Another in the “Best Song Ever?” series. Simply, I give the background, a point, a counterpoint, then star rating for songs that I have on my list of “good songs” with the goal of deciding what’s the best song ever. Note for those using feedreaders: the song is embedded on this review’s entry so there’s a point-of-reference in the review; you might want to view this entry from the webpage instead of the feed.
Goldfinger was one of the bigger bands (along with The Mighty Might Bosstones and Reel Big Fish) of the ska “boom” of 1996/1997. They’ve been churning out albums at the pace of about one every other year since 1996, and are known for doing hundreds of concerts each year. The album Hang-Ups is probably their best work. The preceding self-titled album was a bit rough around the edges and the later albums (3 as of today), while solid, didn’t quite have the creative edge presented with the whole of Hang-Ups. Basically, along with Blink 182, Goldfinger invented pop-punk, though for Goldfinger, the “pop” aspect never really came true. I heard the song “Superman” in 9th grade in 1997, and since then it’s been one of my favorites.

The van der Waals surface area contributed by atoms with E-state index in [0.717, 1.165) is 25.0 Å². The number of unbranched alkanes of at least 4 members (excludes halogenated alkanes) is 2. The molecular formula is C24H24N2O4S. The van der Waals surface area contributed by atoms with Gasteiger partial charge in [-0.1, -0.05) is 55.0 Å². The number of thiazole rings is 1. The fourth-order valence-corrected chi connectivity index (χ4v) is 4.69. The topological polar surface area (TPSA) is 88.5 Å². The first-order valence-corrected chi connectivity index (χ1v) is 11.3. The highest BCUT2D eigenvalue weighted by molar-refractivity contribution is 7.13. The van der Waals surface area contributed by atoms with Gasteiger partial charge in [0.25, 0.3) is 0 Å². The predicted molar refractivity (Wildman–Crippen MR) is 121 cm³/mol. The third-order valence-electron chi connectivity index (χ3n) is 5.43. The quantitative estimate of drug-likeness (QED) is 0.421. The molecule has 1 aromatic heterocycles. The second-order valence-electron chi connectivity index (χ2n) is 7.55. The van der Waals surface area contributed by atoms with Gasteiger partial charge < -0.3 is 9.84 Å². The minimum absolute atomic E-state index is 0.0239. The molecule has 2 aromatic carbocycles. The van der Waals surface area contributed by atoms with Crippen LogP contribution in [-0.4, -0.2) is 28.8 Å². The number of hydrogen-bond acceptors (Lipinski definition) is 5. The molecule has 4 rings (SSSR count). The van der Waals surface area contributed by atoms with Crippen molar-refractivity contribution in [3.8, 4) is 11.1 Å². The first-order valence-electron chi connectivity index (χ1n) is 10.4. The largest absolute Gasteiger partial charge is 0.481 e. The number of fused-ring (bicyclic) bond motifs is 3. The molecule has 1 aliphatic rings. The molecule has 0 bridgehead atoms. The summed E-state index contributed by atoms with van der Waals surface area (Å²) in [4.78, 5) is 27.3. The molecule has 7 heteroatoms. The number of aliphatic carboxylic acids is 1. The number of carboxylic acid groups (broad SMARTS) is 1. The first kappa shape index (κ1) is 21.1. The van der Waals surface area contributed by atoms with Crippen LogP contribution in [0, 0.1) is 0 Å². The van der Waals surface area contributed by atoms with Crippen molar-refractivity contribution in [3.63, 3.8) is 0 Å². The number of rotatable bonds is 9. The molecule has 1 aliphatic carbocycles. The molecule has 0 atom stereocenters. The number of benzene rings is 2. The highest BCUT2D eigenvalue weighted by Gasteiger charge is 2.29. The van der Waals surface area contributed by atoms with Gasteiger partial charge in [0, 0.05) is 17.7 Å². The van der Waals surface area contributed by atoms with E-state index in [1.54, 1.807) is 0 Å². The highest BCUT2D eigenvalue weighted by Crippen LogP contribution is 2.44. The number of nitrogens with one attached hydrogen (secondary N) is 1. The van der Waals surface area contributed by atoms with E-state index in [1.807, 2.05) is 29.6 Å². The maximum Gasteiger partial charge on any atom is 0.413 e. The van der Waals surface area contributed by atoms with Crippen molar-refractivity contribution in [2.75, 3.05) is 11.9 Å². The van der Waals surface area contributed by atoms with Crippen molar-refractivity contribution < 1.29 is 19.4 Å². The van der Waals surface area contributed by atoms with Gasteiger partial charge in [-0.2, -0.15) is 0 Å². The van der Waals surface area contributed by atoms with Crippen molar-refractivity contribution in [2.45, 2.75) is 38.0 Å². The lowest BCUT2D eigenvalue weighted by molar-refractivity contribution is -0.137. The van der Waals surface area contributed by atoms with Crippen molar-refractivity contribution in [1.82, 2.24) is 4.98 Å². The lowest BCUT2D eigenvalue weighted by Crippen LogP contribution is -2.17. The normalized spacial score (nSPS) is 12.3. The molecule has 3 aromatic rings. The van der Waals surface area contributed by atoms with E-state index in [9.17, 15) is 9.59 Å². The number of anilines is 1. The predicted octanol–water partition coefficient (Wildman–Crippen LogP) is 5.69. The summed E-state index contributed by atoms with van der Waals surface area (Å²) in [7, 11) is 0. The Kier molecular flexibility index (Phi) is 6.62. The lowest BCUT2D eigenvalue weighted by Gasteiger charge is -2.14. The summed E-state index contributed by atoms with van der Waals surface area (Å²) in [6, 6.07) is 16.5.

- Incorporates the trumpets and trombones without it being gimmicky. They don’t sound out of place, and they used sparingly enough that the texture they add is not arbitrary.
- Similar to the last song reviewed, the return from the bridge (the bridge starting at 1:57) happens at exactly the right time within the song (2:23 as the lead guitar plays 3 notes to lead into a recap of the first verse), and the stripped down arrangement of rhythm guitar, bass, cymbal ride, and vocals is the perfect contrast to the “throw everything at the fan” arrangement of the bridge.
- Ambitious bass playing.
- Probably a bit too aggressive for most people.
- Some people just don’t and won’t like the ska, guitar chord on the upbeat style.
- No one’s going to be writing a treatise on the lyrics any time soon. (maybe Nate would be up it)
In terms of this being the best song ever, it gets only 3 stars. It puts up a good fight, but a real test here is whether one can listen to it beginning to end more than once in a row. This song? Can’t do it. I could listen to the recapitulation of the first verse after the bridge (starting at 2:23) all day long, but unfortunately that’s only part of the song, not the whole thing. And, well, the whole ska thing probably knocks it out of competition for good.